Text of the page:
Human Subjects

The Committee for the Protection of Human Subjects (CPHS) is responsible for reviewing and approving the use of human subjects for research. Changes to an approved protocol, such as to the personnel, location(s), and procedures, are considered "significant" by regulation and require a modification to be approved by the CPHS. Protocols must be renewed annually.

Before approving a project, the CPHS must determine that all of the following requirements are satisfied:

  • Risks to subjects are minimized and are reasonable in relation to anticipated benefits to subjects and the importance of the knowledge that may reasonably be expected to result;
  • Selection of subjects is equitable;
  • Informed consent will be sought from each prospective subject or legally authorized representative and will be appropriately documented;
  • Consent procedures are non-coercive;
  • Provision exists for monitoring the data collected to insure the safety of subjects; and
  • Adequate provisions exist to protect the privacy of subjects and the confidentiality of data.

The CPHS must report any serious or continuing protocol noncompliance by researchers, serious unanticipated injuries or other serious problems involving risks to subjects or others, and any suspension or termination of research protocol approvals by the CPHS.

Principal investigators are responsible for the design, implementation and management of specific research grants and contracts. They are directly responsible for the proper treatment of human subjects used in their research and for the compliance with all applicable laws, regulations, and University policies regarding human subjects.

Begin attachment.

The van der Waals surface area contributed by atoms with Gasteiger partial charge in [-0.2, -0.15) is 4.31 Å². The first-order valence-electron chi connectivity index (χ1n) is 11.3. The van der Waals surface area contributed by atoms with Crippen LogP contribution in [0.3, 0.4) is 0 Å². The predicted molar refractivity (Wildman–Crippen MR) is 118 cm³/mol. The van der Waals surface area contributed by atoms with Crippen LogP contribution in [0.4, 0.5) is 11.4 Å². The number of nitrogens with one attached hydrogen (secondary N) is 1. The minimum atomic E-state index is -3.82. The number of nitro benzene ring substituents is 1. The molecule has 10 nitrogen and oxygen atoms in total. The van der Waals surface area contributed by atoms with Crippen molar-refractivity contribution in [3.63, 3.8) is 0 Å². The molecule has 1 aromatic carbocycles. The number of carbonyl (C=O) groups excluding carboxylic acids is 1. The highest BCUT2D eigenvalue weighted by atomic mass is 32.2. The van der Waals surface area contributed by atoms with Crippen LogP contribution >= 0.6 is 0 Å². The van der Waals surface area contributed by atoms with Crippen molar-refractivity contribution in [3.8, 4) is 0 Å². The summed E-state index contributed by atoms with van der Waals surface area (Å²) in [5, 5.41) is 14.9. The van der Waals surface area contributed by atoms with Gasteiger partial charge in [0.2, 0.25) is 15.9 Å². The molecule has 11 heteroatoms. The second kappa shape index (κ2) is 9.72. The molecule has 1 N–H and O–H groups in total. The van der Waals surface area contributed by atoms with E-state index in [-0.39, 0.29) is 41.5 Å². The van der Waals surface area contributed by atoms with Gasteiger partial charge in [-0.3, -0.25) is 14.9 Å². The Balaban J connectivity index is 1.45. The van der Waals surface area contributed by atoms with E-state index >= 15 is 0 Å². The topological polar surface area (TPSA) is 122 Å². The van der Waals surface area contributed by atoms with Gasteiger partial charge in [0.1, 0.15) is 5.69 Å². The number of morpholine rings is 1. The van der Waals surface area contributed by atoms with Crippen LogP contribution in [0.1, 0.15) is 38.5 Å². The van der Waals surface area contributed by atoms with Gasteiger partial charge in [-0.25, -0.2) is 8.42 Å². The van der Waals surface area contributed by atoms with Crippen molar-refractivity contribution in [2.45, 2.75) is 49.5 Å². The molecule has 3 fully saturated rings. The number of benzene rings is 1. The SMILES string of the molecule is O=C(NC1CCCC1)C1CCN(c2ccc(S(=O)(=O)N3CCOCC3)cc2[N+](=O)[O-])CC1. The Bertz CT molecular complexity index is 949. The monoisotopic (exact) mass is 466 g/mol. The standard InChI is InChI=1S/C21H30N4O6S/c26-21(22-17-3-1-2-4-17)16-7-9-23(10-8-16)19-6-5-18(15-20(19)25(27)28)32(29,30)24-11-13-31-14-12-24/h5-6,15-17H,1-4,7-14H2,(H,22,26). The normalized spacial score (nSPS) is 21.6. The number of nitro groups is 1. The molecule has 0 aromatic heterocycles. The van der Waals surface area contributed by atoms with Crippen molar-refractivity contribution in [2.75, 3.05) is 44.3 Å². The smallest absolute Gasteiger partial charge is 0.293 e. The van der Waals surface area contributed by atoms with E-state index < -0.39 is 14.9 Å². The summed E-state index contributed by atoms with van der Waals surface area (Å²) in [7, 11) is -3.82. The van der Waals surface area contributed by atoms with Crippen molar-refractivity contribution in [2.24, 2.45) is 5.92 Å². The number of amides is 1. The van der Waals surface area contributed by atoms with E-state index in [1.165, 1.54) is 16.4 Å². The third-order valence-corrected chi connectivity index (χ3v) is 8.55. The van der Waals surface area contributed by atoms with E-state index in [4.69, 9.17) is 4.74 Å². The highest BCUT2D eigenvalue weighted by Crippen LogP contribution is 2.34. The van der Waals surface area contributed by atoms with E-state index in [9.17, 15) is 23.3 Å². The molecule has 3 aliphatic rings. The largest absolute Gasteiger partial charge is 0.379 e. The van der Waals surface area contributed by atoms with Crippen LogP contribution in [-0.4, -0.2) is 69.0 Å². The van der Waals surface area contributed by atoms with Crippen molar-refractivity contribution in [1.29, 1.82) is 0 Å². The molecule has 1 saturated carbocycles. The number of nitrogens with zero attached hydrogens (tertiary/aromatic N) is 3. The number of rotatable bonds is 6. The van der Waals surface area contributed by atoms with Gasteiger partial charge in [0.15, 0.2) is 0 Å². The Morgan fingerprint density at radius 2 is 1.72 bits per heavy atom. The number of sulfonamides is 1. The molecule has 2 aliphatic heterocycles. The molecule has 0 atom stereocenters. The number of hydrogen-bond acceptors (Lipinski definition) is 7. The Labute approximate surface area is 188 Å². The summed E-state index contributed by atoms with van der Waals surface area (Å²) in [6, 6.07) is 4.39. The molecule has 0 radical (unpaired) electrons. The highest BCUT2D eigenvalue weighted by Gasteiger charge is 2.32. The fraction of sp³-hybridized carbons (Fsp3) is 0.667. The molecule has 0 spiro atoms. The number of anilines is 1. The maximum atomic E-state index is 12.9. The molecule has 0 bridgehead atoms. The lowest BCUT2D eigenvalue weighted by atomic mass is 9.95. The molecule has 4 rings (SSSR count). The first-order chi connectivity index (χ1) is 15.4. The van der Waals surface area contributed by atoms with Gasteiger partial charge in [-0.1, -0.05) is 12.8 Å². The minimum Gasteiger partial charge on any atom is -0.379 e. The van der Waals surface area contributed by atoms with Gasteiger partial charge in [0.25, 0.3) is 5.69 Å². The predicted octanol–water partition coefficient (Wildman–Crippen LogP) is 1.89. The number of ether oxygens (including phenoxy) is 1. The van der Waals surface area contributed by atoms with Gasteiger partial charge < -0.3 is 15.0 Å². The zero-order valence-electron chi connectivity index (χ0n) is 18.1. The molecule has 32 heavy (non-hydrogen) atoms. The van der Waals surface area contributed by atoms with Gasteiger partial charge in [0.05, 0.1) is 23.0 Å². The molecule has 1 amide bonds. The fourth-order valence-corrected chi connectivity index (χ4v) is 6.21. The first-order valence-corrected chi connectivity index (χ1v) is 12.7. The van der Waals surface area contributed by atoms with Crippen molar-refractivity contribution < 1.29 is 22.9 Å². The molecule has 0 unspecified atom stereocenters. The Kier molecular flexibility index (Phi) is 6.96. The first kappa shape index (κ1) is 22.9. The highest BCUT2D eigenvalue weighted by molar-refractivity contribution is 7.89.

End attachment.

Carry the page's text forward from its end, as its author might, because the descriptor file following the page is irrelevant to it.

Principal investigators and all personnel who are directly responsible for the design and conduct of the human subjects part of a project funded by the National Institutes of Health must undergo training in the protection of human subjects in research prior to working with human subjects. This includes key foreign and domestic personnel on subcontracts and consultants, and applies whether or not these individuals are compensated from the award. More information on the training requirements can be found on the Sponsored Projects Office web site.

Because funding agencies look to the University for prevention, detection, and investigation of research misconduct, all administrative officials have indirect responsibility to ensure that compliance with laws and regulations is achieved with respect to human subjects.

Noncompliance with regulations and policies can result in the loss of the privilege to conduct human subject research for the principal investigator and UC Berkeley, as well as the potential for the loss of all federal funding to the University.